We got to the demo late, just as it was leaving George Square. This meant that I couldn’t march with my union as planned but had to slot in behind the Fire Brigade Union, Lothian and Borders branch. Most of those marching behind this banner had special fire brigade jackets. I started to feel a bit uncomfortable about passing myself off as a (fake) fire fighter and snuck down the side of the demonstration as it passed along George Street. No sign of the UCU, so this time we slotted in with the PCS. They had a lot of placards and a man called Hamish on the loudhailer. I know this because someone else on the other loudhailer said ‘shut up Hamish’ after a few rounds of ‘Oh they cannae shove me granny off the bus’. There were a few new chants, which I was pleased about because ‘When they say cut back we say… fight back’ gets repetitive.
I went on a lot of demos in the last half of 2010. I was very angry with the government. I am still angry but maybe you can’t keep up that same intensity of anger consistently over two years. It would wear you out.
The first big demo after the government was elected was organised locally (by groups in Camden, I think) and took place on the day of the first budget. It was a massive release to march with friends through the middle of the London, past my workplace on the Strand and down to Downing Street. At a time when things were bleak it was a source of hope and also of reassurance that other people felt the same way. Summer turned into a cold autumn/winter. The next few demos I went on were focused on the issue of the education cuts (‘no ifs, no buts, no edu-ca-tion cuts’). Based on array of our headwear at first education demo my friends decided that we were ‘hats against the cuts’. The education demos had a tremendous energy and an edge to them. They were policed in very heavy-handed ways, to put it mildly. My worst experience being the night in December when I found myself held on Westminster Bridge by riot police. I wrote a long account of what happened there, here is a snippet to give you the flavour:
‘We see the police charging on the crowd for the first time, coming from Whitehall. People are running and shouting and there is some kind of clash at the treasury. We watch from afar but things have changed now. On parliament green we see a big fire, I don’t know what’s burning but it’s made of plastic. The smoke obscures the Houses of Parliament and Big Ben chimes. It’s all gone a bit heavy metal. More time passes, we eat some of Andy’s wine gum sours….
The police draw back their line slightly and I step down off my wall. I’m squashed, claustrophobic and frightened so I look up at the night sky. The people next to me are singing in Spanish. One girl is having a panic attack and everyone makes way so she can go back to the green … It looks like they’re letting us go over Westminster Bridge. But then it stops. I see an ex-student of mine who has been pushed to the ground twice today in the police charges. There is a police line in front that isn’t moving. This is not good, I think. We are on a bridge over a massive river. Picture Westminster Bridge, if you know it, the barriers on the sides are fairly low. If it kicks off on here, I think, someone is going in the river. The police are also behind us. Keep in mind all these police are in full riot gear. Their faces are mostly covered. They are wearing helmets and they have big round plastic shields in front of them. But there is no conflict. The odd outburst of ‘let us out, let us out’ … There are now three lines of police backlit by the lights of their vans and the houses of parliament and a load of peaceful protestors some of whom are doing the hokey cokey. A bizarre scene… What will stay with me is the sight of those backlit police lines on the bridge and the sound of the song ‘if you think this is illegal, clap your hands’.’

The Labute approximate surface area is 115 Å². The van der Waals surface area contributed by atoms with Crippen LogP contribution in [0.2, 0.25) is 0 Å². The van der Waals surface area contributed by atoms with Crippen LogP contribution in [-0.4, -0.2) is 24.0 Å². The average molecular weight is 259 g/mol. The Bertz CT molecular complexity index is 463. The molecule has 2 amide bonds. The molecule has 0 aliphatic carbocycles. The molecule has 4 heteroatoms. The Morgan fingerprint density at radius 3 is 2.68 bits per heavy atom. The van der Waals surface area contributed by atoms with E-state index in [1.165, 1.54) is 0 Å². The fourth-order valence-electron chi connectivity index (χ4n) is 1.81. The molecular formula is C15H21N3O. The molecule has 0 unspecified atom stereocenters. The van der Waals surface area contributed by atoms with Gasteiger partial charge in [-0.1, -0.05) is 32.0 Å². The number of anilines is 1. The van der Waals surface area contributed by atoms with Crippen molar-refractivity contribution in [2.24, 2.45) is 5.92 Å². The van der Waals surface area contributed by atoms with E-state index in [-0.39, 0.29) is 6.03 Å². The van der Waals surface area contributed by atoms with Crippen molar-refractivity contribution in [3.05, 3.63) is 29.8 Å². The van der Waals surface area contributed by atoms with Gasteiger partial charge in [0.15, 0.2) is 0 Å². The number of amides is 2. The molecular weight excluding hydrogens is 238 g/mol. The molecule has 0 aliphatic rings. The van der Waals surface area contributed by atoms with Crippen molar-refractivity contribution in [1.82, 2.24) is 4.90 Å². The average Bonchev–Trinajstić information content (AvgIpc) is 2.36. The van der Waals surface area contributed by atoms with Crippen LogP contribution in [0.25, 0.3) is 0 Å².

This experience changed the way I felt about demonstrating. I had seen police violence on demonstrations as a teenager so wasn’t completely naïve but maybe I had become complacent. After the Westminster bridge experience, my expectations changed. Demonstrating was no longer something that took a few hours, and that might be followed by a warming pint with friends. It became something that was potentially dangerous and very uncomfortable. I always took snacks and water on demos but the first one I went on after the Westminster Bridge night, I took carrier bags of food and water. It passed without incident and we had a pub buffet afterwards.
The Glasgow demo held no such fears for me. Sure enough, the policing was minimal, there was no trouble and the whole thing didn’t take very long. We marched from George Square to Glasgow Green where there were speeches. It changes the feel of the march when you are not marching on/to a centre of power. You don’t get the Downing Street moment. This isn’t to say that demonstrating in other cities isn’t worthwhile. Of course it is. It is good to make opposition visible on the streets. But it is a different experience and has a different impact. Some of that is to do with the numbers, if you had hundreds of thousand of people marching in Glasgow…
Also, the immediate political situation is not the same in Glasgow and London. Scotland is being affected by the budget cuts in Westminster but there is little to no support for the Coalition government here, whereas in London opinion is more mixed. Boris is mayor. So taking to the streets in Glasgow feels less like reclaiming them.
Coming up to Glasgow Green we get a lot of support from people outside pubs. ‘We need our pensions! God bless all of yis… [points at a young man in the crowd] But you need a haircut pal!’ There is a rally on Glasgow Green, the People’s Palace café does a roaring trade. And then the banners are rolled up and the placards lent against the bins.